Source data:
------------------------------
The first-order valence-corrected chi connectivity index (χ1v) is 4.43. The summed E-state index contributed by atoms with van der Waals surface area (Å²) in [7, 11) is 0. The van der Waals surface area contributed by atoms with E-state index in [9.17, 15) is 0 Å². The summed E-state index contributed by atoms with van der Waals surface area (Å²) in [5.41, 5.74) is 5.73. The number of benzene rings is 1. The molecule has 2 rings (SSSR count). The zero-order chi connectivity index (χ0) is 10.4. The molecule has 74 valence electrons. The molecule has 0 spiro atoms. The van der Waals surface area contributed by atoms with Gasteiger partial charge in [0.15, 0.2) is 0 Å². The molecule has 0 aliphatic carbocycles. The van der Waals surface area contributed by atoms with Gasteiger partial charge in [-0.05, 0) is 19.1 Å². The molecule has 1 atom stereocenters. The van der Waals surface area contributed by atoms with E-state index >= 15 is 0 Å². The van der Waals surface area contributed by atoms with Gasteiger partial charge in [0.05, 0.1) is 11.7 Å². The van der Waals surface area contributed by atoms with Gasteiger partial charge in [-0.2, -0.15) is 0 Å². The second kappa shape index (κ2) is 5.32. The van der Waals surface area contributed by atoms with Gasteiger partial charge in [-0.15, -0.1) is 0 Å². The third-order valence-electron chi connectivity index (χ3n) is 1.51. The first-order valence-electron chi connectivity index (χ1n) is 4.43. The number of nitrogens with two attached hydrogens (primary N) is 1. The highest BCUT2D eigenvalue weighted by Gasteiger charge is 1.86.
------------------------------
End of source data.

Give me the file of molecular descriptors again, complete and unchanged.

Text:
The first-order valence-corrected chi connectivity index (χ1v) is 4.43. The summed E-state index contributed by atoms with van der Waals surface area (Å²) in [7, 11) is 0. The van der Waals surface area contributed by atoms with E-state index in [9.17, 15) is 0 Å². The summed E-state index contributed by atoms with van der Waals surface area (Å²) in [5.41, 5.74) is 5.73. The number of benzene rings is 1. The molecule has 2 rings (SSSR count). The zero-order chi connectivity index (χ0) is 10.4. The molecule has 74 valence electrons. The molecule has 0 spiro atoms. The van der Waals surface area contributed by atoms with Gasteiger partial charge in [0.15, 0.2) is 0 Å². The molecule has 0 aliphatic carbocycles. The van der Waals surface area contributed by atoms with Gasteiger partial charge in [-0.05, 0) is 19.1 Å². The molecule has 1 atom stereocenters. The van der Waals surface area contributed by atoms with E-state index >= 15 is 0 Å². The van der Waals surface area contributed by atoms with Gasteiger partial charge in [0.05, 0.1) is 11.7 Å². The van der Waals surface area contributed by atoms with Gasteiger partial charge in [-0.2, -0.15) is 0 Å². The second kappa shape index (κ2) is 5.32. The van der Waals surface area contributed by atoms with Gasteiger partial charge in [-0.15, -0.1) is 0 Å². The third-order valence-electron chi connectivity index (χ3n) is 1.51. The first-order valence-electron chi connectivity index (χ1n) is 4.43. The number of nitrogens with two attached hydrogens (primary N) is 1. The highest BCUT2D eigenvalue weighted by Gasteiger charge is 1.86.